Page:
One of Hollywood's elder statesmen, Jason Robards Jr. had a rich, deep voice and authoritative aura that befit the distinguished citizens he often played. The son of stage and screen actor Jason Robards Sr., Robards kept alive his rich heritage throughout the second half of the 20th century.
Born July 26, 1922, in Chicago, Robards was a military man before becoming an actor. He served seven years in the Navy, and was at Pearl Harbor when it was attacked in 1941 (he later received the Navy Cross). Following his service, Robards moved to New York to pursue an acting career. He found work in incidental plays, radio soap operas, and live television dramas, driving a cab and teaching school to support himself. After a decade of obscurity, he rose to prominence in 1956 in the Circle in the Square production of Eugene O'Neill's The Iceman Cometh. He appeared on Broadway the following year in Long Day's Journey Into Night, for which he won a New York Drama Critics Award. Following that success, he remained a busy and popular Broadway performer, and, in 1958, got the opportunity to appear with his father in The Disenchanted.
Making his onscreen debut in The Journey (1959), Robards maintained a TV and screen career while continuing to work on the stage. He tended to appear in two or three movies per year during the '60s, including the acclaimed 1962 screen adaptation of Long Day's Journey Into Night and Sergio Leone's much lauded 1968 Western Once Upon a Time in the West. Two years after his role in the war epic Tora! Tora! Tora! (1970), the actor was in a near-fatal car crash, but managed to make a complete recovery, returning to Broadway two years later. He ended the '70s by winning Oscars for his supporting roles in All the President's Men (1976) and Julia (1977), and was nominated for the same award for his portrayal of reclusive billionaire Howard Hughes in Melvin and Howard (1980), The slew of awards and nominations during this period also served as a nice complement to the six Tony awards he had been nominated for between 1960 and 1974. In 1978, Robards returned to the material that had helped to cement his reputation by directing himself in a revival of Long Day's Journey Into Night, which opened at Brooklyn Academy of Music Opera House.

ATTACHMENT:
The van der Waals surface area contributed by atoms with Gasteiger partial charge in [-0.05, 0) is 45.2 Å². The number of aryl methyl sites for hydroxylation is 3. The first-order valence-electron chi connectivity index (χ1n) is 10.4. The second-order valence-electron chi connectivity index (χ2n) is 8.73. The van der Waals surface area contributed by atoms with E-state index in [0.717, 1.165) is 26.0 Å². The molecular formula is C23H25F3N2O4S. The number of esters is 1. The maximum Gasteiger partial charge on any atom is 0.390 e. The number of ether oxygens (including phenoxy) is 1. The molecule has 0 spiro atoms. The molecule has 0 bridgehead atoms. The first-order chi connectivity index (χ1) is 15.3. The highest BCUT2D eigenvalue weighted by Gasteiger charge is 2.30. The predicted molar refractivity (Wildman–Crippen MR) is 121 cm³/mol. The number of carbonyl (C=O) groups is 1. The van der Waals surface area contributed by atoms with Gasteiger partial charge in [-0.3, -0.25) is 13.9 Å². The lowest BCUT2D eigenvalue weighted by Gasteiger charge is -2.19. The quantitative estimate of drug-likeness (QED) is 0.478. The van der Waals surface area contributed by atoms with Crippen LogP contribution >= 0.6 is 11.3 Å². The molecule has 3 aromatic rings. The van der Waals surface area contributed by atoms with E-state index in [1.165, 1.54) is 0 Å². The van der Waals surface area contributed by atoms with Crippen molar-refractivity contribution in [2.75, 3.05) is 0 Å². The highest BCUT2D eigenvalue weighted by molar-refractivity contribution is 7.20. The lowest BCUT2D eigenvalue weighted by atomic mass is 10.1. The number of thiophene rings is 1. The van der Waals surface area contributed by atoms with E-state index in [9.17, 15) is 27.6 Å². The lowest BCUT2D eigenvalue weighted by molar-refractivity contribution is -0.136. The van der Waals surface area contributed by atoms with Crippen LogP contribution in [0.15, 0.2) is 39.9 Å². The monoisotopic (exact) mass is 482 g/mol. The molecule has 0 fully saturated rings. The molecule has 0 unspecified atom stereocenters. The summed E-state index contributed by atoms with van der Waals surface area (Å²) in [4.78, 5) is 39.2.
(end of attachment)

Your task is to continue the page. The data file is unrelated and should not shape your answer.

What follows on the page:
Robards continued to act on-stage and in film throughout the '80s, in addition to working on a number of documentaries and made-for-TV movies. Among his more notable television portrayals were the title role in the acclaimed 1980 miniseries F.D.R.: The Last Year (1980) and a lead part in You Can't Take It With You (1984). He also participated in the 1982 documentary Burden of Dreams, a highly acclaimed film about the making of Werner Herzog's Fitzcarraldo. Robards' screen roles during that decade were usually limited to the part of the patriarch in such films as Square Dance (1987) and Parenthood (1989), although he was introduced to a younger audience with his lead in the 1989 comedy Dream a Little Dream, which featured Corey Haim and Corey Feldman and little else.
Robards worked steadily throughout the '90s, taking on roles in such acclaimed features as Philadelphia (1993), A Thousand Acres (1997), and Beloved (1998). He also continued to appear in a number of TV miniseries. In 1999, Robards lent his voice to the widely lauded documentary The Irish in America: The Long Journey Home, further demonstrating that, in addition to being one of Hollywood's most respected figures, he was also one of its most versatile. One of Robards' last roles was a suitably complex one, a dying man longing for a reconciliation with his estranged son in Paul Thomas Anderson's Magnolia (1999). The actor died of cancer, himself, the following year.